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We are not going to McDonald’s. The day after Filmfest DC concluded with a screening of his Super Size Me, filmmaker Morgan Spurlock chuckles at how many interviewers have tried to take him to the Golden Arches. “Just about—a lot of them,” he says. “It’s not a real original idea.”

It’s also not a very palatable idea. For a month last year, Spurlock consumed nothing that wasn’t purchased at a McDonald’s—“not even a Tic Tac,” he affirms. The 33-year-old New Yorker even filled his refrigerators at home and in his office with McDonald’s water, so he wouldn’t break his regimen with some other brand. When a New York Times reporter dragged him to Mickey D’s recently, Spurlock says, “I bought a bottle of water. That’s about all I can stomach from McDonald’s anymore.”

A former ballet student who almost qualifies as gangly, Spurlock still sports the Fu Manchu moustache he has in the movie. But he has lost the 25 pounds he gained on a steady diet of Big Macs, Filet-O-Fish sandwiches, and french fries—meals he required himself to supersize whenever he was asked. (That turned out to be nine times.) The sold-out Filmfest screening of his Michael Moore–style personal documentary went well, Spurlock reports—but then, he has yet to meet an audience that didn’t like it.

“They don’t really know what to expect,” he says of film-festival attendees. “They hear, ‘Guy eats McDonald’s for 30 days,’ so they come in kind of underwhelmed. Which is good, because the film delivers so much more.”

Super Size Me, which opened commercially in Washington and six other cities last week, has been publicized heavily—if inadvertently—by McDonald’s itself. “The elimination of supersizing in March was incredible,” exults Spurlock. “Six weeks after the movie premiered at Sundance. The rollout of the adult ‘active’ Happy Meal, which is happening the day before the movie opens. Amazing coincidences! They say these were things in the works. They’d been talking about these. I’m sure they had. But has the film kind of expedited the process? You can’t help but wonder that.”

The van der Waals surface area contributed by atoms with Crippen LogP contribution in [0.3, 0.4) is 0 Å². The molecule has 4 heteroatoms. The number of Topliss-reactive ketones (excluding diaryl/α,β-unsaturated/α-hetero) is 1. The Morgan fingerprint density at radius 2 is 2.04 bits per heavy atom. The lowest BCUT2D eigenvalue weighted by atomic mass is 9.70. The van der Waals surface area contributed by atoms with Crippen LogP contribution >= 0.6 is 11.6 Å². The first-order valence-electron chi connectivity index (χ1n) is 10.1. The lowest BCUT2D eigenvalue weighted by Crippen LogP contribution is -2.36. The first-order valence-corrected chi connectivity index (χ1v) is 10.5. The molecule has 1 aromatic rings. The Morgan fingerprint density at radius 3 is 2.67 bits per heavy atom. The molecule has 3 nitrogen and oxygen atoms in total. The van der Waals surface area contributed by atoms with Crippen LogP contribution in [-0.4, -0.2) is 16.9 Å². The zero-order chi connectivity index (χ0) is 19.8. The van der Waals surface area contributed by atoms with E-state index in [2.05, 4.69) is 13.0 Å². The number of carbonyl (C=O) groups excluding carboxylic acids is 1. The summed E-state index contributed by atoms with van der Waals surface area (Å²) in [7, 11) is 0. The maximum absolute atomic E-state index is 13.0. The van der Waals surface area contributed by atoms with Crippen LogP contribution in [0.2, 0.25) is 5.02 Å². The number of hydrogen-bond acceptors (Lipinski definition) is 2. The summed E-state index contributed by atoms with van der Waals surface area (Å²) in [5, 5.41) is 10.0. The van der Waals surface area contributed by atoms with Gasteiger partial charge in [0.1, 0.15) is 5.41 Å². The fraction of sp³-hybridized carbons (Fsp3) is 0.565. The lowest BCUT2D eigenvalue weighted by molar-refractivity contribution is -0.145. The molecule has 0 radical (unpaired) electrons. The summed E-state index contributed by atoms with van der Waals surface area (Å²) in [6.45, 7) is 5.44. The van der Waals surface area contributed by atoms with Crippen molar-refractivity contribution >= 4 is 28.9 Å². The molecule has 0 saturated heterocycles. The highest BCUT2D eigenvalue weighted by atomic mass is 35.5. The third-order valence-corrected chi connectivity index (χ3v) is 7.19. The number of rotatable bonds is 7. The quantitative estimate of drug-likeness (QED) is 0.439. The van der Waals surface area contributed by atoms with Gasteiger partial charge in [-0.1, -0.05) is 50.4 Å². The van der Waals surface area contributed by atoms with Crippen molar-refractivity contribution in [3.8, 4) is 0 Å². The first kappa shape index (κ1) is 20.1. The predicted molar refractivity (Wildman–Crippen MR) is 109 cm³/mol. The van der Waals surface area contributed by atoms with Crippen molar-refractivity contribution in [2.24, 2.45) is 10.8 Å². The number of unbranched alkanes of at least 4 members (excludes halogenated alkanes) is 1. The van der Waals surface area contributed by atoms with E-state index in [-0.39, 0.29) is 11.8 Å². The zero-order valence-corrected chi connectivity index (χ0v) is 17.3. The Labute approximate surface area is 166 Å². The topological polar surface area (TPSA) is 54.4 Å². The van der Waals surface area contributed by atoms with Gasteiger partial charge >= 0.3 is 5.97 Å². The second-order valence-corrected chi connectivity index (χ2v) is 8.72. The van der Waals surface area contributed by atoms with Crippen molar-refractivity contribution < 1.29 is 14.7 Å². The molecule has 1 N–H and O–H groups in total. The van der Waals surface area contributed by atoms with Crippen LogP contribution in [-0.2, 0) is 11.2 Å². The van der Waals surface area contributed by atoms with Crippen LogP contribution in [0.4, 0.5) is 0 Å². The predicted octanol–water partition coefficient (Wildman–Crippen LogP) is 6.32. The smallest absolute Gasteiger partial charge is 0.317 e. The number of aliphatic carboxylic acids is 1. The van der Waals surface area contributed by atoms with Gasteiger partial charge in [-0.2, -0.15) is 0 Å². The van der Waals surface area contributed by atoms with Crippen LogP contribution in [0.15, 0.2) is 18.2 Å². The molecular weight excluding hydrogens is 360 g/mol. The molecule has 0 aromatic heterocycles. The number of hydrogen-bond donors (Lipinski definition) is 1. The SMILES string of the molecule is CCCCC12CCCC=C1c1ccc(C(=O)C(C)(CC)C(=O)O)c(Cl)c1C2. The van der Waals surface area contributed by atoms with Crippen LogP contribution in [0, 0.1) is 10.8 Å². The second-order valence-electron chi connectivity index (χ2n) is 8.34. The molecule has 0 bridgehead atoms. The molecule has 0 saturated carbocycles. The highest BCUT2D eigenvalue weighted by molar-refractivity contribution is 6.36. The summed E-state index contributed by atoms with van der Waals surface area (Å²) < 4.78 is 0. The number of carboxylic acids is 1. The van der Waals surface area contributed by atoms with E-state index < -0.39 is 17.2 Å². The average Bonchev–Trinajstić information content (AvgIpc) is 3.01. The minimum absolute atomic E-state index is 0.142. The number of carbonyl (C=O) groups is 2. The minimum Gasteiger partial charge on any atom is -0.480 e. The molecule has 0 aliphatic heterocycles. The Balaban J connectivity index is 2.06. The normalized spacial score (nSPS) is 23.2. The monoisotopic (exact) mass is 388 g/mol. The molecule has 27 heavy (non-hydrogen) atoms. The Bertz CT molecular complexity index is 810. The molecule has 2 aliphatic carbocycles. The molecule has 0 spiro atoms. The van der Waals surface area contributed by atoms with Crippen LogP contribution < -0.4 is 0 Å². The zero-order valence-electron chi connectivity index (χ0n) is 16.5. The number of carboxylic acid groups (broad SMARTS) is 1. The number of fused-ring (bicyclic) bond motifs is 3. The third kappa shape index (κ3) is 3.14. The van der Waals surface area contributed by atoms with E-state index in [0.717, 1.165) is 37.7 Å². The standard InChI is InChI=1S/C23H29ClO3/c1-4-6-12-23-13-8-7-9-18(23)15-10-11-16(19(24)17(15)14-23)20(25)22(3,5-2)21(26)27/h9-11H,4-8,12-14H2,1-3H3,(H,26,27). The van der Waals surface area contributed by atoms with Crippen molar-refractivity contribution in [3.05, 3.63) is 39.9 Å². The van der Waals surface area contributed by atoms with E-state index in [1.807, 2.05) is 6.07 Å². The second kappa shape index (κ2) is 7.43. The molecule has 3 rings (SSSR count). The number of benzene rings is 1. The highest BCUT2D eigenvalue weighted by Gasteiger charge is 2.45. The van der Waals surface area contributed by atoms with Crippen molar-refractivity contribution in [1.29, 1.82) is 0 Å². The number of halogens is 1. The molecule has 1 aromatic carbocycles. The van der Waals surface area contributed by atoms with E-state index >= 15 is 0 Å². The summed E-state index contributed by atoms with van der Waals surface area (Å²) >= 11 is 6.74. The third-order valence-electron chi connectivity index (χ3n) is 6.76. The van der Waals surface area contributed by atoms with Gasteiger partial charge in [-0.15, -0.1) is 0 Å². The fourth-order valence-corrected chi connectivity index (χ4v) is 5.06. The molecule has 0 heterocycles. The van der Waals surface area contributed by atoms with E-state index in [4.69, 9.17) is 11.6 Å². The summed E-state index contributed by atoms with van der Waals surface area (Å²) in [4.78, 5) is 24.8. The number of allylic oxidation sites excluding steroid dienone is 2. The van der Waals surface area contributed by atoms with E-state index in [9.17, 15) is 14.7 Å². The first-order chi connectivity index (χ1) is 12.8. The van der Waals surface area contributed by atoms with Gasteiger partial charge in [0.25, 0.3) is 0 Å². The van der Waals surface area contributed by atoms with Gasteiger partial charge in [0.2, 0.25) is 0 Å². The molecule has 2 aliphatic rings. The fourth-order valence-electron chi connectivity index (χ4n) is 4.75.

The movie makes it apparent that 30 days in McDonaldland did not agree with Spurlock. In addition to the weight gain, his liver turned temporarily to what one of his three doctors termed “pâté.” Spurlock says he would also get “massive migraines. They started about Day 12 or so, almost at the two-week mark. These headaches could only be alleviated by eating. I’d eat and they’d go away. Already my body was starting to get very attuned to the fat, the sugar, or the caffeine, whichever of those it was. My body wanted it, and it hurt when I didn’t have it. And I started getting massive cravings. I would eat, and just a few hours later, I’d be hungry again.”

Super Size Me audiences become quite intimate with Spurlock’s body. Among the scenes that make some viewers squirm are a rectal exam and an interview with the filmmaker’s girlfriend, Alexandra Jamieson—who happens to be a vegan chef—in which she details his diminished virility. Spurlock says he never considered excluding either sequence, although others suggested it.

“You’re going on a journey with me, and along the way crazy things happen,” he says. “Things you never thought would happen, from the rectal exam to me getting sick, to Alex talking about our sex life. I wanted to be truthful about what was happening to me. The first time I experience it, that’s the first time I want you to experience it.”

Spurlock remembers when cinematographer Scott Ambrozy, who conducted the interview with Jamieson, showed it to the director and the film’s two editors, Stela Gueorguieva and Julie Lombardi. The two women told Spurlock, “‘Morgan, you can’t put that in the movie. Alex saying these things? You can’t do that.’ And I said, ‘Are you kidding? Of course that has to go in the movie!’ I mean, how many guys are taking the little blue pill, and maybe if they just kind of turned their diets around—you know?

“There was a guy that I spoke to in L.A.,” Spurlock adds, “who came up with a great slogan: ‘If you can’t get it up, give it up.’ Maybe we need to give up the high-fat, high-sugar, high-caffeine diets. I’m not sure what made [the reduced potency] happen. But it was…it was not good.”